C&EN ranks instrumentation producers by sales of analytical and life sciences lab instruments and equipment. Not included, when possible, are sales of diagnostics instruments used primarily in health care settings or equipment used in industrial production. Instruments used largely for biologically related work, such as cell analysis and assay kits, are excluded when possible. Some revenues related to services and consumables, however, may still be incorporated in the figures.
C&EN does not usually restate prior year results and uses relevant exchange rates for currencies and time periods. The results are also not restated for the calendar year, which means the figures may represent slightly different 12-month fiscal-year spans. An exception is made for Japanese firms that report using a fiscal year ending in March. To make comparisons more timely, these figures may be restated for the most recent calendar year or given as estimates for the soon-to-be-reported fiscal year.
To compile the survey, C&EN uses, for the most part, official company documents such as annual reports and filings with the Securities & Exchange Commission. Other sources include company presentations and information provided to investors. More than half of the companies reported the bulk of their instrument sales as separately identifiable business segments, and, in these cases, operating profits are also presented.
“Customers even had to pull back on their consumable and service purchases,” Waters’ Khanna says. “Not to the point of negative growth, but instead of the high-single-digit growth that the industry has become accustomed to, we saw low- or mid-single-digit growth.”
Some spots were brighter than others. Instrumentation makers uniformly point to the Asia-Pacific region, specifically China, as a source of revenue growth. “The region is significant for us from an organic growth standpoint,” says Dusty Tenney, president of analytical sciences and laboratory services at PerkinElmer. On a commensurate basis, he says, the company has invested heavily there in people, facilities, and acquisitions.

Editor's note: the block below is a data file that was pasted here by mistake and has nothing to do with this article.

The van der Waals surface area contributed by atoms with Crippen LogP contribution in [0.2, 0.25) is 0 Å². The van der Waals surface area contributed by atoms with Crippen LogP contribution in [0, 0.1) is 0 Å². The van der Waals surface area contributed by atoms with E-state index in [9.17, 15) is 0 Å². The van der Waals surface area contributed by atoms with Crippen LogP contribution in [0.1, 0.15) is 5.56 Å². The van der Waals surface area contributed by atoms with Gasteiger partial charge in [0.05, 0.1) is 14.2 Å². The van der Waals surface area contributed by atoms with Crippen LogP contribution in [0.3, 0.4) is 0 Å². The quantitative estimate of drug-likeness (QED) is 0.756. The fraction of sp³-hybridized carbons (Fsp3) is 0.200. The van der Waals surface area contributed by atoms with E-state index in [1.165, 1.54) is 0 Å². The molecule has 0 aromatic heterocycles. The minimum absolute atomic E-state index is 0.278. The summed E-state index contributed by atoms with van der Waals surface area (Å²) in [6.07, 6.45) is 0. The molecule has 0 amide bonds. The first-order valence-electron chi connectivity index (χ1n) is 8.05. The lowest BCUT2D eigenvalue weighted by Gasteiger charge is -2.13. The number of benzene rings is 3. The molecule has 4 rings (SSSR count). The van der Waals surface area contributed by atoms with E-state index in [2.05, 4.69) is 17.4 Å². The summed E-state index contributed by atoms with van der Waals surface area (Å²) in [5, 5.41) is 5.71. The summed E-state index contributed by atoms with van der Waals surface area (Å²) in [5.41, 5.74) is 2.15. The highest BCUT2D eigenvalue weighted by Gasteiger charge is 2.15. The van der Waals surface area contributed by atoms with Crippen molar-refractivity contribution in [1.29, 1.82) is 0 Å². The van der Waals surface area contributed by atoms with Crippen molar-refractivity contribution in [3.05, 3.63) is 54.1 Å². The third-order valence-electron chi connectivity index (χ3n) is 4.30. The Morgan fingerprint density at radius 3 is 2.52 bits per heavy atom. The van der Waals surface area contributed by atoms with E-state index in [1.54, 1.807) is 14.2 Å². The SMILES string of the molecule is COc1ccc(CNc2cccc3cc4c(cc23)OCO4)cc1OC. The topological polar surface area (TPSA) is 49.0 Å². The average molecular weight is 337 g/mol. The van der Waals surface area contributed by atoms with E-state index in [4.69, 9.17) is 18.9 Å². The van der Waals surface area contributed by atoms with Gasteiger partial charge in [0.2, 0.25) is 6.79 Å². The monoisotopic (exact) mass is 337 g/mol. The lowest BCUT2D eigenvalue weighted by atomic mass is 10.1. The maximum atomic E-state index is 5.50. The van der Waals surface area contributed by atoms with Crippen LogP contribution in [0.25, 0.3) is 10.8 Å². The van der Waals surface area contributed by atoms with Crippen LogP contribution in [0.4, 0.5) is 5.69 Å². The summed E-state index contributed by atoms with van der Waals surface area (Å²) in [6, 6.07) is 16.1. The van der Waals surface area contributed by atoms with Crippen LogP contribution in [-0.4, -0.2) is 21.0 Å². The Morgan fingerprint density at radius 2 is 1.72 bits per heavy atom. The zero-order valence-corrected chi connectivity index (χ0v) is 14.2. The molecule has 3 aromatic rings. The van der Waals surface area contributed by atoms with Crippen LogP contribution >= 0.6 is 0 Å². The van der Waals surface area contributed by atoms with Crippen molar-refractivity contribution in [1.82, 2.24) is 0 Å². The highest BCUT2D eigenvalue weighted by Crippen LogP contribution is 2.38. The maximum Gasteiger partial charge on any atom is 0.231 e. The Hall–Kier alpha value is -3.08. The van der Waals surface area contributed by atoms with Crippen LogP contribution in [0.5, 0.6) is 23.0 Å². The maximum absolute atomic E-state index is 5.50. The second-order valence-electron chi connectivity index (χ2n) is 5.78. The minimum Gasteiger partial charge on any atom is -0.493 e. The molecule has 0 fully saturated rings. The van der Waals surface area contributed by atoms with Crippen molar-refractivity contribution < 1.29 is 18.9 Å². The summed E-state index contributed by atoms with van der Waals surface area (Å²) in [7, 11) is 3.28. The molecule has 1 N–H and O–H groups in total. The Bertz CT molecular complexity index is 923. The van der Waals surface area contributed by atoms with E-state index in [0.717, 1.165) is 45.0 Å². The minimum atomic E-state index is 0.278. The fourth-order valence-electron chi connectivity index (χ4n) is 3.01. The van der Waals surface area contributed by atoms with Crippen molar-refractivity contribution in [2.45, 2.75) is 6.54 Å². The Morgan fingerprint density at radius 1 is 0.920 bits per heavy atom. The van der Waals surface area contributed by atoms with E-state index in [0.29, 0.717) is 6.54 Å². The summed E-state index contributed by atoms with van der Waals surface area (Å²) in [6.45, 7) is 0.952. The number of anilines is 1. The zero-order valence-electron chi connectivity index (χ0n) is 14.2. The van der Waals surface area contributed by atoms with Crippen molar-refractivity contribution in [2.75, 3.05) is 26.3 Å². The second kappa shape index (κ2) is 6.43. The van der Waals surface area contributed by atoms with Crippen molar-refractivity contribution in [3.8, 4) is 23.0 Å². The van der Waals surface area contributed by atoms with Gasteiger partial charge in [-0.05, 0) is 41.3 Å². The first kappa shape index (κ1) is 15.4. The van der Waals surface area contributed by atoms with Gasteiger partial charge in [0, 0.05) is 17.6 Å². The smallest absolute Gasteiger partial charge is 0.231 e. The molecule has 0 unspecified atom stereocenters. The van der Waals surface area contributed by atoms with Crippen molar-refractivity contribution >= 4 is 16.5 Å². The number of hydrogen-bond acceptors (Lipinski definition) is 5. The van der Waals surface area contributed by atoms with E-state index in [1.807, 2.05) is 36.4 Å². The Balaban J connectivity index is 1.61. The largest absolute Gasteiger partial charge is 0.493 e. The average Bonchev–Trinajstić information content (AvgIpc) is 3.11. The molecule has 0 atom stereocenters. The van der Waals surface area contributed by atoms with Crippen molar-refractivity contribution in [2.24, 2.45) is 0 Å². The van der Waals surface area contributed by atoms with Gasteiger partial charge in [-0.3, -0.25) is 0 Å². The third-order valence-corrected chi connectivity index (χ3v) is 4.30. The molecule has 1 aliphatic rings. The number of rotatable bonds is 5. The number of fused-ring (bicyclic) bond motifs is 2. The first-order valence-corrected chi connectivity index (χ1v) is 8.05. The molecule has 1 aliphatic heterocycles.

Growth in Asia has been driven in large part by countries investing in infrastructure for food and environmental testing, Agilent’s McMullen says. In both Agilent’s life sciences and chemical analysis units, “academia has been another real bright spot,” he adds.
Similarly, more than 60% of Bruker’s business is with academic and nonprofit organizations, Kustu says, and this remained one of the few areas where spending continued. And Shimadzu’s Gaylor notes that by the first half of 2009, his company increased its focus on university researchers.
By the second half of 2009, the promise of stimulus money emerged, to the delight of researchers in government and academic settings. Most of the money is expected to go for big-ticket purchases of large systems and high-end equipment. There were some early benefits, when stimulus money first hit the market in places such as Japan and China.
So far in the U.S., grants are starting to be awarded, but the actual money is mostly yet to be disbursed. Company results for 2009 saw only a modest, if any, boost from stimulus-backed purchases late in the year. “Every company will tell you they have backlogs and order interest, but the checks haven’t been cut and handed out yet,” Ro says. “Hopefully, that is going to change in the next couple of months or weeks.”